So at the end of Red/Blue, Red beats the Elite Four, and you think you're at the end of your journey until you learn Blue beat you to it and is now the Champion. Red beats Blue and becomes the champion for real. However, he gets bored and goes to stand on a mountain for three years, leaving the Champion spot open. So then in Gold and Silver, you beat all eight Johto gyms, go through the Elite Four, and you meet... Lance. Not Blue, the previous Champion who also beat the Elite Four. Lance. The guy who lost to Blue before. Am I the only one who was bugged by this?
Blue's busy being the Viridian City Gym Leader.
So the pokedex says that flygons kick up sandstorms whenever they take flight. So then why don't flygons have "sand stream" as their ability rather than "levitate"?
Because one is continuous and the other is just for a moment.
Sorry about my ignorance, but is it legal to take a Ditto to gym battles and leagues? Knowing that it turns into any Pokémon.
Of course. Ditto is hardly that powerful - Most have to use up a turn to transform. Even Ditto with the Impostor ability will just be a duplicate of the other (legal) Pokemon with less PP.
Prior to the change in the physical/special split in Generation IV, Dark-type moves were classified as special moves. Every Dark-type move that actually existed during that time is now a Physical move. Why was the Dark-type classified as "special" at all?
WHY do most Pokemon say their own names? You'd think something like Haxorus would get a Mighty Roar or something!
In the games, they do roar/bark/whatever instead of saying their name. In the show's universe, it could be assumed that Pokemon are named after the sounds they make.
Why does everyone assume Pokemon reproduce via sexual intercourse? There's no sign of them having the necessary equipment, not even a bump or something for the males, and Hot Skitty-on-Wailord Action couldn't take place if they did.
Because most pokemon are based on animals that reproduce sexually, so it's just common sense. Also, just because they don't appear to have reproductive organs, doesn't mean they really don't have them. This is a kids game afterall.
Roar of Time is not a roar. It's a beam. It's not even a sound-based move. Explain.
Roar is presumably what initiates the attack. .
Why hasn't a Demon Tribe/Mazoku showed up yet!?! They've shown up in Mario(Bowser, Bowser Jr. and the Koopalings at least) and Zelda(Ganon, Demise, Ghirahim, Vaati, Bellum, Maladus, Chancellor Cole, Moblins, Bokoblins and Miniblins) and they are two of Nintendo's major Nintendo franchises so why shouldn't Pokemon yet another major Nintendo franchise have the Demon Tribe/Mazoku make an appearance!?!
The move "steel wing" is a contact move, meaning that a pokemon who uses the move will touch their target when executing the attack. So why does the animation for the move imply that your pokemon is flinging metal feathers at the opponent.
Why is Charmeleon a different color than Charmander and Charizard?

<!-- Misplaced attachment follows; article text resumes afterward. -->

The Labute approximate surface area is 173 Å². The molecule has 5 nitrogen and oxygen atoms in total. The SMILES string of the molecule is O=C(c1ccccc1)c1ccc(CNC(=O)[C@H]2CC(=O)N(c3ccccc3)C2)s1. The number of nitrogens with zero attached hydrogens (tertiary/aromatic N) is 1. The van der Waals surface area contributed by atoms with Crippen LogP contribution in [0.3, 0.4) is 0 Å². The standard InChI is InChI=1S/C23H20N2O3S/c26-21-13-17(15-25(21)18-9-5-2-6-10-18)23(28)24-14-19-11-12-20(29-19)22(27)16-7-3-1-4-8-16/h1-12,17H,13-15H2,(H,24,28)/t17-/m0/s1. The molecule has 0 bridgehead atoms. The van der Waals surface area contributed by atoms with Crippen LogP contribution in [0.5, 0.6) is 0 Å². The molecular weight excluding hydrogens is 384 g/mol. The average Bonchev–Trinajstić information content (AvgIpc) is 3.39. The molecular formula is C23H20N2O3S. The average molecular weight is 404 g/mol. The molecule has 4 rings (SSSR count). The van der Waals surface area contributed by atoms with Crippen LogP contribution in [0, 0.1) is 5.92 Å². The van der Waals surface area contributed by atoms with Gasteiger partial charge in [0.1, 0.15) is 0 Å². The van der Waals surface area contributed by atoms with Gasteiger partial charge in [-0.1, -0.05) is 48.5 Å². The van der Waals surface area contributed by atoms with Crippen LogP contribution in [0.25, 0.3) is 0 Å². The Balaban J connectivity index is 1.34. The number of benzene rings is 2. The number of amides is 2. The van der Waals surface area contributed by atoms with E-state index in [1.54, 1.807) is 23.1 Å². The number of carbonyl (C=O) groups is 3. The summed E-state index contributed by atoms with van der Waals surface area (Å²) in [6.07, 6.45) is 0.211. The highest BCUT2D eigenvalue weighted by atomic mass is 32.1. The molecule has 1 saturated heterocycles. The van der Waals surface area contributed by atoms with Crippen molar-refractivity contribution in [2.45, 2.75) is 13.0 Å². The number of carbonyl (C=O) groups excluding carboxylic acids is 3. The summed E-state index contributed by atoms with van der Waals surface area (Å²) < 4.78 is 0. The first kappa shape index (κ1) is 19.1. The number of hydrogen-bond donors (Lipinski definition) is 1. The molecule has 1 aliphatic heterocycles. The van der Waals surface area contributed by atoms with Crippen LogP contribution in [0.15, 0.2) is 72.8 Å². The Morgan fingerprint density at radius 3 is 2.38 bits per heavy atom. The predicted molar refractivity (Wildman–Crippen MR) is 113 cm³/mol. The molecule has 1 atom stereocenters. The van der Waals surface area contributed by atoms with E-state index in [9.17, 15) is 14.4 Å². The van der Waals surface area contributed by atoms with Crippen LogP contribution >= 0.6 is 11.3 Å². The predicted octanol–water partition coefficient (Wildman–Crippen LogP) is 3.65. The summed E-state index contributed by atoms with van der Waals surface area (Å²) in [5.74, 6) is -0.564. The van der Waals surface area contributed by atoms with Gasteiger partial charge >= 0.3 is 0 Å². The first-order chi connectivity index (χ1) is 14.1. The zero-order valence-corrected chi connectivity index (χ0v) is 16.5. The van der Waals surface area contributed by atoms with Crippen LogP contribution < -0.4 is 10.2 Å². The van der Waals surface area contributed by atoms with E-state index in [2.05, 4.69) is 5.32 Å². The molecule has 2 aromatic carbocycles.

Evolution can change Pokemon in all sorts of ways, including color. Just look Pokémon such as Raichu, Porygon2, and all the Eeveelutions.
This seems to be a trend for middle-stage Pokemon. Wartortle, Marshtomp and Machoke has the same issue.
What is in Repels what causes every Pokémon to not fight you, anyway? Like, does there exist some sort of repellent which causes most animals to avoid you?
Yes. Likely some sort of anti-pheromone,
The three starters you get in every game. Why can't they be found in the wild? Is there some area somewhere that these Pokemon live in, that we'll never see? Also, why those starters? Almost every NPC trainer in every game (and Anime) started with non-starter Pokemon, even lampshaded in the anime when one of Rowan's assistants said he started his journey with a Bidoof.
In Heart Gold / Soul Silver, how the hell do the Gym leaders travel their respective distances (from as far away as Cianwood City) to get inside the Fighting Dojo in the time it takes for you to hang up the Pokégear and go through the door from the tile directly in front of the door?
Gardevoir is one of the most feminine-looking Pokémon and yet its Japanese name is the manliest ever?
It's name is Sirknight, because Gardevoir is based on magical knights from anime and manga. It's just that it looks feminine to people (presumably) outside Japan.
There is a Patrat from the Furious Fists set. It has 60 HP, and an attack for one energy called Safety Check. The attack does no damage, and it allows you to look at one of your prize cards. What on Earth is the purpose of this effect? You can't use your prize cards, so it doesn't matter if the card you find is useful to you or not. It's not like this card has been made obsolete. At the time of this post, Furious Fists is the most recent set!
Why does Nidorina/o need a Moon Stone to evolve? Other Moon Stone users evolve into something cute, pink and/or fairy-like, but those two are infused by Rhydon genes and getting a Ground-type instead?